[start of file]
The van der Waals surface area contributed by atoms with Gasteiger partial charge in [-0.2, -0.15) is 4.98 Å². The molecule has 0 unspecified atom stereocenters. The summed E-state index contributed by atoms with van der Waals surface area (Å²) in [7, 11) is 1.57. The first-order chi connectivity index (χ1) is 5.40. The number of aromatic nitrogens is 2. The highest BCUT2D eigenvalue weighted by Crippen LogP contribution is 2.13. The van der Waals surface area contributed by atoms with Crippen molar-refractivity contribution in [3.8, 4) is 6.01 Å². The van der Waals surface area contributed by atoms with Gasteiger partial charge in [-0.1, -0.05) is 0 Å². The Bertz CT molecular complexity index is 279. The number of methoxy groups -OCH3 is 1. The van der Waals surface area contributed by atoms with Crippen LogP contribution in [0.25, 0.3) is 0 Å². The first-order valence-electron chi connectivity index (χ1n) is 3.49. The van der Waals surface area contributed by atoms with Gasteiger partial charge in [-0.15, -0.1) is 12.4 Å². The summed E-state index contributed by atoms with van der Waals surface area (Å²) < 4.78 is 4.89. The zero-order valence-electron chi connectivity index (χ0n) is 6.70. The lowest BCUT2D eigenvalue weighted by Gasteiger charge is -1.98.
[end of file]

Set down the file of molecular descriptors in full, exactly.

The van der Waals surface area contributed by atoms with Gasteiger partial charge in [-0.2, -0.15) is 4.98 Å². The molecule has 0 unspecified atom stereocenters. The summed E-state index contributed by atoms with van der Waals surface area (Å²) in [7, 11) is 1.57. The first-order chi connectivity index (χ1) is 5.40. The number of aromatic nitrogens is 2. The highest BCUT2D eigenvalue weighted by Crippen LogP contribution is 2.13. The van der Waals surface area contributed by atoms with Crippen molar-refractivity contribution in [3.8, 4) is 6.01 Å². The van der Waals surface area contributed by atoms with Gasteiger partial charge in [-0.1, -0.05) is 0 Å². The Bertz CT molecular complexity index is 279. The number of methoxy groups -OCH3 is 1. The van der Waals surface area contributed by atoms with Crippen LogP contribution in [0.25, 0.3) is 0 Å². The first-order valence-electron chi connectivity index (χ1n) is 3.49. The van der Waals surface area contributed by atoms with Gasteiger partial charge in [-0.15, -0.1) is 12.4 Å². The summed E-state index contributed by atoms with van der Waals surface area (Å²) < 4.78 is 4.89. The zero-order valence-electron chi connectivity index (χ0n) is 6.70. The lowest BCUT2D eigenvalue weighted by Gasteiger charge is -1.98.